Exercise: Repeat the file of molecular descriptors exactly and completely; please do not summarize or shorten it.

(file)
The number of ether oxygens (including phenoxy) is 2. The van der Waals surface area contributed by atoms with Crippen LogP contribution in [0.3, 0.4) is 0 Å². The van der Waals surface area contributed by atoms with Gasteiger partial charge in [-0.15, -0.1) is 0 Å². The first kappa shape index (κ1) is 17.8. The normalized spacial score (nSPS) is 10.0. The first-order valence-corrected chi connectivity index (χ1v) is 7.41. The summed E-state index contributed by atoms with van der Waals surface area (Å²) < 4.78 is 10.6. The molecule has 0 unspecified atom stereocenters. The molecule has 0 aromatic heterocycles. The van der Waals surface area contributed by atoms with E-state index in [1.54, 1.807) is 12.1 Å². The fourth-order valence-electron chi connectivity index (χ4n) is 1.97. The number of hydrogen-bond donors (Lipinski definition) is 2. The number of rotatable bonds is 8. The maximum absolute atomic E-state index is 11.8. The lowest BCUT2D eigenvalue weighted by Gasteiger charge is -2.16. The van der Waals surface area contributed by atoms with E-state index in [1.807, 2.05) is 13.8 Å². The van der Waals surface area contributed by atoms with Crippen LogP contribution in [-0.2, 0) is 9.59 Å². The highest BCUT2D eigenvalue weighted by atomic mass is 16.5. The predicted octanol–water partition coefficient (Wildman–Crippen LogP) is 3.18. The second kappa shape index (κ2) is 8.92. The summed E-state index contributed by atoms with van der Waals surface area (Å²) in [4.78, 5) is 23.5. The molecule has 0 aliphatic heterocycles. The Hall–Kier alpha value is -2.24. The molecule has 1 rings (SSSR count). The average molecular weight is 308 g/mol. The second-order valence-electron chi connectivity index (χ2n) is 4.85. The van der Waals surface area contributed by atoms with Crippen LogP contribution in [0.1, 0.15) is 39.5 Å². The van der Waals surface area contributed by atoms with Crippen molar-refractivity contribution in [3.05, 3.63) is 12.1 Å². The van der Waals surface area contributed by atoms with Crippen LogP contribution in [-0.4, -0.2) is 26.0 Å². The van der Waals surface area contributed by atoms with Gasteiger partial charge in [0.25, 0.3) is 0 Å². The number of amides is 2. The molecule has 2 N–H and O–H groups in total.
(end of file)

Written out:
The number of ether oxygens (including phenoxy) is 2. The van der Waals surface area contributed by atoms with Crippen LogP contribution in [0.3, 0.4) is 0 Å². The van der Waals surface area contributed by atoms with Gasteiger partial charge in [-0.15, -0.1) is 0 Å². The first kappa shape index (κ1) is 17.8. The normalized spacial score (nSPS) is 10.0. The first-order valence-corrected chi connectivity index (χ1v) is 7.41. The summed E-state index contributed by atoms with van der Waals surface area (Å²) < 4.78 is 10.6. The molecule has 0 unspecified atom stereocenters. The molecule has 0 aromatic heterocycles. The van der Waals surface area contributed by atoms with E-state index in [1.54, 1.807) is 12.1 Å². The fourth-order valence-electron chi connectivity index (χ4n) is 1.97. The number of hydrogen-bond donors (Lipinski definition) is 2. The number of rotatable bonds is 8. The maximum absolute atomic E-state index is 11.8. The lowest BCUT2D eigenvalue weighted by Gasteiger charge is -2.16. The van der Waals surface area contributed by atoms with E-state index in [1.807, 2.05) is 13.8 Å². The van der Waals surface area contributed by atoms with Crippen LogP contribution in [-0.2, 0) is 9.59 Å². The highest BCUT2D eigenvalue weighted by atomic mass is 16.5. The predicted octanol–water partition coefficient (Wildman–Crippen LogP) is 3.18. The second kappa shape index (κ2) is 8.92. The summed E-state index contributed by atoms with van der Waals surface area (Å²) in [4.78, 5) is 23.5. The molecule has 0 aliphatic heterocycles. The Hall–Kier alpha value is -2.24. The molecule has 1 rings (SSSR count). The average molecular weight is 308 g/mol. The second-order valence-electron chi connectivity index (χ2n) is 4.85. The van der Waals surface area contributed by atoms with Crippen LogP contribution in [0.1, 0.15) is 39.5 Å². The van der Waals surface area contributed by atoms with Crippen molar-refractivity contribution in [3.05, 3.63) is 12.1 Å². The van der Waals surface area contributed by atoms with Crippen LogP contribution in [-0.4, -0.2) is 26.0 Å². The van der Waals surface area contributed by atoms with Gasteiger partial charge in [0.25, 0.3) is 0 Å². The number of amides is 2. The molecule has 2 N–H and O–H groups in total.